…when you're talking about a lot of money, even in a small school like ours, the money trumps common sense.
Salt Lake City, UT (PRWEB) June 5, 2008
The Centers for Disease Control recently released data about the availability of junk food in schools, ranking Utah as the largest offender in the nation when it comes to offering unhealthy food and beverages to school children. 83-percent offer the kids chocolate candy and 85-percent offer soda - compared the national median of 40-percent and 63-percent respectively.
The results of the study come as no surprise to the makers of the documentary "Killer at Large". "One thing we've learned in the last two years of filming our documentary is that efforts to get soda and junk food out of schools is an uphill battle," said Steven Greenstreet, director of the film. "We traveled across the country for stories about American obesity in our film, but one of the most shocking stories we found was right here in Utah."
The President of National Action Against Obesity, Meme Roth, explains in the film the importance of lowering these statistics in Utah and all schools across the nation. Very simply she said, "...daily exercise and healthful food directly impact academic performance."
The film, which focuses on the obesity epidemic as a whole, takes a quick stop in Utah to document the struggles of two Utah County high schoolteachers who found themselves in a heated contest with junk food peddlers, about the fate of junk food in their school. Teachers Scott Willis and Cougar Hall from East Shore High School noticed their students were getting more overweight, had a hard time concentrating, and were consuming junk food and hundreds of ounces of soda bought directly from the school.
Producer of the film, Bryan Young, explained, "They decided that it would be beneficial to get a coalition of students together and team teach a class with the focus of removing the junk food from their school."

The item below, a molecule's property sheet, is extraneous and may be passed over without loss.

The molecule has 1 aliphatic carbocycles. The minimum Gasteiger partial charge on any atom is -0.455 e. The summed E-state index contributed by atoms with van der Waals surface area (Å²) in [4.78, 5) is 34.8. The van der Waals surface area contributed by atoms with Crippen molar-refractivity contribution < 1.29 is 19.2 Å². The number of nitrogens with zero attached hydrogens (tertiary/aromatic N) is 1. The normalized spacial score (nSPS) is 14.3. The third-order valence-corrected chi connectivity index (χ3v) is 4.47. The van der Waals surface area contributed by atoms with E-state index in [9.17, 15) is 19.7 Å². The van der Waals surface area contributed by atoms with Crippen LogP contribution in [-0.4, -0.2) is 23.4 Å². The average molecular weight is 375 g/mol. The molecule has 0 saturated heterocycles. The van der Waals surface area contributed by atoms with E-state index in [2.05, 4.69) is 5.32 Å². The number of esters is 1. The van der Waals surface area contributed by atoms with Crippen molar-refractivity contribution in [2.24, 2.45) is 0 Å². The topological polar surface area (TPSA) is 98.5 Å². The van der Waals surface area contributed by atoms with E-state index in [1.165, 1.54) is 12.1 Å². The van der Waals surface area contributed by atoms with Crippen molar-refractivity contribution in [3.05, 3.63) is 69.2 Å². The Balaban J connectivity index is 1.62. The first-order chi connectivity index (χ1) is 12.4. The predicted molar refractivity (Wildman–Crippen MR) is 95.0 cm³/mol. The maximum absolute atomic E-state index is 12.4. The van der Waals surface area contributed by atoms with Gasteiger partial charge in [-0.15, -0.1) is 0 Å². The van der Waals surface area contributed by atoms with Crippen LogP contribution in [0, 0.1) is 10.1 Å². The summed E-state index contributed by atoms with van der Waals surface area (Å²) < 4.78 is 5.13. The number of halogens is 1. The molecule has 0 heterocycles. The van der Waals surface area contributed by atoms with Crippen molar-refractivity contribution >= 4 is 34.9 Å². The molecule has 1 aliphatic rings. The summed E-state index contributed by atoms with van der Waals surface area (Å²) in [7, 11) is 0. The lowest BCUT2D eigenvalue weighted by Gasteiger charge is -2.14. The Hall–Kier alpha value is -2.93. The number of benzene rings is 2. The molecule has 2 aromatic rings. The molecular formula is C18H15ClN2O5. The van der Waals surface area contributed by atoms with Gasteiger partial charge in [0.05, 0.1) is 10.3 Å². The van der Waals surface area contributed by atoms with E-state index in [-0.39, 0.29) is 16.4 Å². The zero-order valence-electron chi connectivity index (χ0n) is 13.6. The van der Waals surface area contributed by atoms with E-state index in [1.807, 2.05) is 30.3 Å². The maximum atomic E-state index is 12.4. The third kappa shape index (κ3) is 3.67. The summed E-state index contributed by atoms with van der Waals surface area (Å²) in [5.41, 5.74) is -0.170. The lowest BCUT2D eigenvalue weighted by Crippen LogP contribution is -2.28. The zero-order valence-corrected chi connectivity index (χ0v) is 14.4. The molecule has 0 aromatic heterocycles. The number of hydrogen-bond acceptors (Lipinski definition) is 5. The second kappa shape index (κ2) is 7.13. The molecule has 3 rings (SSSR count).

In the film they talk about meetings with local junk food and soda vendors, who gave reason after reason why they couldn't remove their unhealthful food and drink from the school. Hall explained in the film what he considered the most bizarre reason for not removing the junk food options. A representative of Hansen Vending, in Provo, told him if junk food is removed from schools, kids would be more apt to getting their junk at gas stations and would get killed on the way. Hall explains in the film an experience with a student who showed up to class with two sodas and an armful of sugary candy. Noticing the student's fidgety behavior Hall said, "I had this 'Ah-Ha' moment that this student was so hyped up on sugar that there was no way she could concentrate on her work."
A year of struggling to remove the unhealthful vending machines, money won out over common sense. "Basically," commented Willis, "…when you're talking about a lot of money, even in a small school like ours, the money trumps common sense."
"Killer At Large" is set for release later this year after a tour of major film festivals. It features interviews and footage of notable experts and celebrities speaking on the topic of the American obesity epidemic including Former President Bill Clinton, Former Surgeon General Richard Carmona, Ralph Nader, Dr. Kelly Brownell, Dr. Marion Nestle, and bestselling authors Michael Pollan and Chef Ann Cooper, among many others.
For more information about "Killer At Large" or to watch the trailer please visit:
Greenstreet, Young, and Producer Elias Pate are available for interviews, media appearances, and other press related functions in relation to the Obesity epidemic and independent filmmaking.